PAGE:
As students return to school after the long summer, it's hard not to shop for back-to-school clothing only to be bombarded by gender typecasts in the children's clothing departments. If your daughter has ever felt frustrated by the mostly pink fluffy unicorn or kitten dresses in the girls' section, or asked why dinosaur and space-themed print clothing are only in the boys' section, she's not alone.
A group of moms tired over the cliché of "girly clothing" is fighting back by launching the #ClothesWithoutLimits campaign to widen the definition of what it means to dress like a girl.
Sponsored by 10 rising "mom-preneur" businesses who make gender-neutral clothing, the campaign wants to raise awareness about clothing for children is largely restricted to gender stereotypes and how those narrow options can have a greater effect.
#ClothesWithoutLimits wants girls and boys to be able to express their broad interests through their outfits ...
Because science and prehistoric creatures are subjects that appeal to girls, too.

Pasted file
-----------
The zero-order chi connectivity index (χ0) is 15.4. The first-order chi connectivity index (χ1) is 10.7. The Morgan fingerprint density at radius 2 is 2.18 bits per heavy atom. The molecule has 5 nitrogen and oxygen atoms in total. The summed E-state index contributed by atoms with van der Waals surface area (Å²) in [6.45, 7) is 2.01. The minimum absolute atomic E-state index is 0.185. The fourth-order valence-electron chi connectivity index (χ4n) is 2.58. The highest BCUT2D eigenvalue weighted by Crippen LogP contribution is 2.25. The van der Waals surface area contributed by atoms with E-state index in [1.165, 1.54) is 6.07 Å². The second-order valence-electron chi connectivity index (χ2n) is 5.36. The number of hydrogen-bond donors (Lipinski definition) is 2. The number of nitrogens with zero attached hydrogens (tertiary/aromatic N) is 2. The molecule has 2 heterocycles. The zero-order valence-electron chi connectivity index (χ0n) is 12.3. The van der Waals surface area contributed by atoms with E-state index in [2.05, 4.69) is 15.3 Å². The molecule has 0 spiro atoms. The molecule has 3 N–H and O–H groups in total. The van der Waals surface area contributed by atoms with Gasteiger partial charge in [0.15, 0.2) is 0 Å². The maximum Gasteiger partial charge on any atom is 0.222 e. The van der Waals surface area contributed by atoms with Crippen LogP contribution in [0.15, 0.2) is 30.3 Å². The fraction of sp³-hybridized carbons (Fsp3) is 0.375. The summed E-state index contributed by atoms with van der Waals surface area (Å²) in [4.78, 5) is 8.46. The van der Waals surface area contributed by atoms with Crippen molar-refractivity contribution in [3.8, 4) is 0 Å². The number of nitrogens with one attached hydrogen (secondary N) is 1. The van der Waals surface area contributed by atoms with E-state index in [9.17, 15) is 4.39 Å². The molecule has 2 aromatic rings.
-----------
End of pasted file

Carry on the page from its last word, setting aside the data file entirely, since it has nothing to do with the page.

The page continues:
"When a girl walks into a store to do her back to school shopping, she's excited and wants to find things that will show the world a little bit about who she is and what she likes," said Sharon Choksi of Girls Will Be, one of the participating businesses, in the campaign press release.
"Unfortunately, many girls struggle to do that because the options at mainstream retailers are very limited. We want to help girls head back into their classrooms with confidence this fall, wearing clothes that better reflect their personalities, interests and abilities."
Children pick up on external cues on gender norms and having girls' clothing be limited to cute, fluffy things and boys' to trains and robots can have a dire impact on what they think they "should" like.
There is a huge gender disparity in science and math fields across the world, and studies have pointed to that having to be addressed in school, where it largely begins.
At that young of an age, children are subjected to unconscious gender biases from their peers — and even from unwitting adults: parents, toy makers, even their own teachers. #ClothesWithoutLimits aims at changing the game on the fashion front.
"Little girls pick up on messages in the clothing department," said Malorie Catchpole of buddingSTEM, another participating business."When girls don't see dinosaurs, space and other science themes on their clothing, it tells them that things like science and engineering aren't for them."